Saturday, February 10, 2007

The Lives of Others - 2

Further thoughts on my earlier post dated today. This is one of those films that you'll think about for a long time afterward. That's what is happening to me, at least.

If you've seen the film (or even if you've just read the review), you noticed that the two heroes are Communists. They're not just Communists in name only, they are true believers. They really believe that they are moving toward a true Communist society which will be some kind of a utopia. Perhaps life was hard for them, but they had hope.

Before the end of the film, both heroes were disillusioned, and I suppose that's what happened to the rest of the Communist bloc.

Since the wall came down there's been a new kind of hope in Eastern Europe, and nearly everyone still seems happy about it.

Sometimes, however, I wonder about the old USSR and especially Russia. From the reports we receive in the West, the country has been handed over the the robber barons. Even as we have rejected Communism as unworkable and eventually corrupting (absolute power corrupts absolutely), we cannot help but recognize that there was a certain morality specific to Communism, which was inspirational to many. Now, all that seems left to inspire the Russians is the get-rich-quick ethos. This reminds me of my great grandfather's impressions of the new city of Milwaukee, where he spent a year in 1857-1858. On May 2, 1857, Henry Brown Richardson, then 19 years old wrote to his parents:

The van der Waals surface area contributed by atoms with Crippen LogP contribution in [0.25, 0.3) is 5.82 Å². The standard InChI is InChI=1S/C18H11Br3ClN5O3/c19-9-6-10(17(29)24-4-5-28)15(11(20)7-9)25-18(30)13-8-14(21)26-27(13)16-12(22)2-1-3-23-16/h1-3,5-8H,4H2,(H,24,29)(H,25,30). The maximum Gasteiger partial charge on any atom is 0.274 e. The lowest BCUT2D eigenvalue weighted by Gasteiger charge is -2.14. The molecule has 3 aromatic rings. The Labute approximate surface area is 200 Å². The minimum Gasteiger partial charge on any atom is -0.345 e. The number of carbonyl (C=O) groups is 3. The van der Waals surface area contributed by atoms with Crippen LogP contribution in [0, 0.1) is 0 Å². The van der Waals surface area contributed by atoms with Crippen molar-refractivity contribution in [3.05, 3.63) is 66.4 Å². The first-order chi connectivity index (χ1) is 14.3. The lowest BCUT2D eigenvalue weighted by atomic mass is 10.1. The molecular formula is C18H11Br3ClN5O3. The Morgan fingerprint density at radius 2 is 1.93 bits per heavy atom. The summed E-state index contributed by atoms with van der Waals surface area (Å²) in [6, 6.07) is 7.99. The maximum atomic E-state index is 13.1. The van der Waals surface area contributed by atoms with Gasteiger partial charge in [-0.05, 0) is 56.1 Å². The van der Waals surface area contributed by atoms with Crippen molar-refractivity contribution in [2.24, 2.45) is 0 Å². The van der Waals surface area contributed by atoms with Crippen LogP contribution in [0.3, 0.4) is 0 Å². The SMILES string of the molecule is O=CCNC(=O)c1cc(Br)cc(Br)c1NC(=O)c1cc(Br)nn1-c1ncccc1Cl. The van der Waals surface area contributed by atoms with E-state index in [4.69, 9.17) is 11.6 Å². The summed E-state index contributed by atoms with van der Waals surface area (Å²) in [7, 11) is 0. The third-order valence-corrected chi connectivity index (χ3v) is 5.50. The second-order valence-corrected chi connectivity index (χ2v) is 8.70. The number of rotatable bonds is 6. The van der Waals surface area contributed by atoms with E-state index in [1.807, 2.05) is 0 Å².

This is a great country, this ‘out west’ but I would not advise you to come here. Most of the people around these parts live by plunder. They make it a point to let no strangers escape with more than the skin of their teeth. It is on good authority that a man who has lived here long enough to be called a Western man (I did not learn his name) has been heard to say in good earnest that ‘if an Eastern man comes here with money or any other property, we are bound – by hook or crook to have it – or a part of it’ and that is the ‘sense’ of the community at large so far as I can learn. They get bitten and bite. It is believed by competent judges that there is not an honest man in this State or even a man that pretends to any sort of honesty, not even thieves’ honesty.
Maybe that's one reason why Henry eventually preferred the South. I'll explore that question further in my book, expected at the end of the year.

Getting back to Russia, perhaps our western observers are unduly pessimistic. If so, and if you are a Russian or a frequent visitor, please post a comment and set me straight.

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